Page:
If your inbox, LinkedIn updates or Twitter feed is anything like mine the majority of content you receive touts some aspect of cloud computing – adoption trends, merits of hybrid cloud, etc. I’m passionate about cloud computing but even I get exhausted with all of the hype. A major sticking point for me is all of the surveys produced and how to make sense of results. What does it all mean? Don’t get me wrong, I respect the work of these researchers but the challenge is connecting the dots because each survey has a slightly different focus. Connecting the dots is powerful because it helps to paint a full picture.
Recently I took the time to analyze survey results from a number of researchers. The intent of this post is to share that information along with a few thoughts on what this tells us about the cloud and where action is needed.
The surveys used to develop cloud insights are described below. Each one lends a different take on directions in cloud computing; together they provide an insightful perspective. Sure, there are other surveys available (e.g., Gartner) and most communicate the same points. The surveys below approach the cloud from different views ranging enterprise adoption to cloud maturity’s impact on business outcomes.
Harvard Business Review – This research was commissioned by Verizon and highlights cloud’s impact on business. Verizon has published a survey using the same data but different insights are highlighted.
Rightscale State of the Cloud Report – Rightscale’s cloud report highlights enterprise usage trends.
IDG Enterprise Cloud Computing Study – The IDG survey provides insight into the advancement of enterprise cloud adoption.
451 Alliance Corporate Cloud Computing Trends – Survey focuses on cloud market IT trends including enterprise adoption, spend patterns, service delivery perspectives, and deployment statistics. (Referenced May 2015 survey.)
Radar Benefits of Cloud Maturity – I specifically sought out a survey that speaks to maturity and outcomes. Radar’s survey did a good job of addressing these points and thoughtfully communicating what cloud maturity means. This survey was performed on behalf of Tieto and covers organizations in Sweden, Norway, and Finland. Borders don’t matter when considering maturity and outcomes.
The insights gained from the surveys are highlighted below. The focus is on business value and approaches to cloud rather than technology and service providers.
Insight #1 – The competitive advantage is waning; cloud is simply a part of doing business
Insight #2 – Cost savings are achievable if the right level of maturity is attained. Organizations that practice mature cloud adoption realize approximately 30% savings in OpEx spend over time. Mature organizations have a strategy for cloud adoption, good governance, and effectively broker of services.
Insight #3 – The predominant view is real value comes from speed, not cost savings
- Most (71%) organizations have increased business agility with the cloud
- Many (40%) organizations have increased revenue
- Some (36%) organizations have increased profit
- 88% use cloud to be more responsive
- 65% use cloud to improve business operations
Insight #4 – Organizations are leveraging a multi-cloud strategy
- 82% of organizations operate in a multi-cloud model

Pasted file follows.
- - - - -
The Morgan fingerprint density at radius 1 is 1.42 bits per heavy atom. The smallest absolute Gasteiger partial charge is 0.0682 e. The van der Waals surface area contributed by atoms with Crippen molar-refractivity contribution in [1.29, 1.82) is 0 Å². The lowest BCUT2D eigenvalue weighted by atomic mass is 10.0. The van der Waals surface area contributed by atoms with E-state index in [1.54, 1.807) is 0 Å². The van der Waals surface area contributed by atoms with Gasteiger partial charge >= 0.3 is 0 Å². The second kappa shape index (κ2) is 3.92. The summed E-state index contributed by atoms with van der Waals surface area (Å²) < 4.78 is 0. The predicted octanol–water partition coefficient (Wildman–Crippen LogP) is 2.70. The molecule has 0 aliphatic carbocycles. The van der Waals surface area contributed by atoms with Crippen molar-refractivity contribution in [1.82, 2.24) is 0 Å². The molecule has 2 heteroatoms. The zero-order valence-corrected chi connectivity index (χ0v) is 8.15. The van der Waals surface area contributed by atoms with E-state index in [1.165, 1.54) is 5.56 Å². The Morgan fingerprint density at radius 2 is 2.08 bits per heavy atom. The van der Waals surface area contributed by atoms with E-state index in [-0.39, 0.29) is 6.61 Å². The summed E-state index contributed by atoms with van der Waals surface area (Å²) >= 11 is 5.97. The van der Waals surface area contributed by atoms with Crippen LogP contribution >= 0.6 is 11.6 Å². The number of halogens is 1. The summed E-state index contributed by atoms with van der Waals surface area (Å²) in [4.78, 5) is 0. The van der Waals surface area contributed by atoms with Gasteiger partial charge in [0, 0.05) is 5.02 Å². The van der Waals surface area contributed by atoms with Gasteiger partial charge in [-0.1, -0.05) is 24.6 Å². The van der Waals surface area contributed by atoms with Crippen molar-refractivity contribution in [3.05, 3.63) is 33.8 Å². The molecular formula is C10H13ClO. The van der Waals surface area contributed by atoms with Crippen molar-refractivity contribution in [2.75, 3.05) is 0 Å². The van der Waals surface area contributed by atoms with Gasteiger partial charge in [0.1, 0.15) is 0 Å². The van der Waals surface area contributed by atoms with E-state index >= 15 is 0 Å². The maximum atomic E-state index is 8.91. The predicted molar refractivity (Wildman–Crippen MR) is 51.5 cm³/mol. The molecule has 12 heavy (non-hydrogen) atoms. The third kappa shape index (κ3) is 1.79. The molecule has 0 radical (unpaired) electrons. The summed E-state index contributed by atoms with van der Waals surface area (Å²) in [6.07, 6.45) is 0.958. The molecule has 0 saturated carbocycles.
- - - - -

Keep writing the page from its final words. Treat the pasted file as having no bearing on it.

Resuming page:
- 55% of the organizations operating in a multi-cloud model leverage hybrid cloud
Insight #5 – The number of workloads and applications in the cloud vary
- 33% of organizations state >75% of workloads in the cloud (note – this represents workloads, not application)
- 32% of organizations host >20% of applications in the cloud
- 68% of organizations host <20% of applications in the cloud
Insight #6 – Views on the challenges are mostly consistent
- Security is consistently the top concern
- Compliance and integration are a toss up for the number two position
- Talent is a key gap that was highlighted in the Rightscale survey (My opinion – the talent gap isn’t highlighted enough.)
Insight #7 – Organizations consistently look to partner with providers that have a breadth of services – hosted private cloud, public cloud managed services, full stack management, and security services.
The key message is cloud computing has proven ability to produce positive outcomes. Yes, sometimes those outcomes can be exaggerated but the value is real. All organizations use some form of cloud computing but the level of maturity remains low; it’s time to move to the next level. The call to action for most organizations is increasing cloud maturity (see below).
Call To Action
- Have a clear IT strategy that includes cloud brokerage and integration
- Define future state IT architecture that incorporates hybrid cloud deployment model
- Update operational tools and processes (e.g., monitoring, change management, incident management) to support hybrid cloud
- Implement effective governance to address areas such as policies for application deployment, service management, and guidelines for how cloud services are contracted and approved.
- Develop talent that understands the cloud – software architecture, IT architecture, application integration, security controls, and service management (list not all inclusive)
Keep in mind surveys communicate trends, not what’s possible. This post gives you a perspective of the current cloud landscape but don’t let this limit your thinking. We are only scratching the surface with what can be done given the available technologies and cloud services.